There used to be a fairly well-known release formula for SF59. Step one: release full-length album. Step two: release EP of similar material within the following year (or even later that same year). While the formula has been tweaked over the years, it still more or less holds. Whereas She’s the Queen was the counterpart to Silver, Miami functions that way for Young in My Head.
Although there are some stylistic—and more noticeably, lyrical—differences, any of these songs probably could have been on Young in My Head. Musically it seems we’re currently in a new era of SF59 that draws on the early shoegaze sound, but also takes into account the band’s 00s-10s indie rock era. For my part, Jason and company are at the top of their game. Starflyer 59 fans are notoriously loyal, and most would agree there are no duds in the band’s canon of work. However, there are occasionally heated arguments about which is their best material, and I can easily see Miami (and its parent full-length) as ranking among the best.
In addition to Jason Martin (guitar, keys, vocals), rounding out the line-up this time are long-term collaborators Trey Many (Velour 100, Lo-Tom) and Steven Dail (Project 86, Crash Rickshaw, Innermeans). It was mastered by fellow Lo-Tom member TW Walsh, and mixed by JR McNeely.
Let’s talk about those lyrical differences. Martin’s prose has become increasingly more personal over the years, in contrast to the early vaguely spiritual yet surreal take (“Jesus in your hands always/I love your ways”). The EP’s title track kicks off with a dark and personal account of dropping someone off at rehab:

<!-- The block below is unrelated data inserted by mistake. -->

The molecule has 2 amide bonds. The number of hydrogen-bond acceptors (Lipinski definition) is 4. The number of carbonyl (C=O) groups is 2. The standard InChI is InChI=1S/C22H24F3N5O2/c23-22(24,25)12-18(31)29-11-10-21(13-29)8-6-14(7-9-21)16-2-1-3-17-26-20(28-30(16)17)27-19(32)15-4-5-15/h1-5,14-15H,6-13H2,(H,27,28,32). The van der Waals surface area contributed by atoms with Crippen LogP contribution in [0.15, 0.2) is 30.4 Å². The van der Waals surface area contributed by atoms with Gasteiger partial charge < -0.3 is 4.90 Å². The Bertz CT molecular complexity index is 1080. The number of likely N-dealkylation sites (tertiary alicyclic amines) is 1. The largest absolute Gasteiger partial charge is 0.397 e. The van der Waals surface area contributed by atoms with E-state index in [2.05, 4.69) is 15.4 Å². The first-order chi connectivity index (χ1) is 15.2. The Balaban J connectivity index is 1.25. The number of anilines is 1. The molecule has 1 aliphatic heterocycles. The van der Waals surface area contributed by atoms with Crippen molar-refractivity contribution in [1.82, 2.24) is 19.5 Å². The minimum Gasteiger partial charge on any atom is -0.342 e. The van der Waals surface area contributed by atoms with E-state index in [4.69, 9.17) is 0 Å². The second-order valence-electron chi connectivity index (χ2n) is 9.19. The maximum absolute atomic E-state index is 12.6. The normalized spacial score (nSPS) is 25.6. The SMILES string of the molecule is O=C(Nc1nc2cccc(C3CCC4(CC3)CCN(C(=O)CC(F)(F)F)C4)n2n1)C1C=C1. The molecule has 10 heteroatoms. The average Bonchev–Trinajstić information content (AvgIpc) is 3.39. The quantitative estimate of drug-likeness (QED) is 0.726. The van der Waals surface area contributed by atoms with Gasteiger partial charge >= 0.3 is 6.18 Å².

I dropped you off at the halfway, cause you said you’d been doing too much
How can it go so low and so seedy, a dog would know it’s enough
The smile on your face it means nothing to me, nothing to me except dark
It feels dark like the sea it feels black as can be, cause dark is the hole in your heart
I may have missed it, but I don’t remember JM ever going this personal. Of course I’m assuming it’s a personal story, rather than a fictional account or perhaps even a metaphor. But for my ears, it rings too personal, too dark to be fictitious. Despite the sunny name of the EP, there seems to be a theme of bad relationships and friendships gone wrong.
Elsewhere he deals again with the juxtaposed joys and pains of aging. The standout track (and lead single, incidentally released earlier in the year) is “This Recliner”:
There’s a stormy cloud over my head and what’s more, and my insides hurt down to the core
So what if I get out just to get back in, it’s what I’m living through and living in
So when I’m laid out on my back, everything is cold on this recliner
It’s when I toss and turn the most, I just wanna go where I’m not tired
I’m in my 40s myself, so I can relate to the struggles of aging and feeling it. But the real strength of this tune is its musicality. It manages to hit that sweet spot between the New Order/Joy Division opening riff, with the fuzz of the Jesus and Mary Chain. It’s absolutely superb!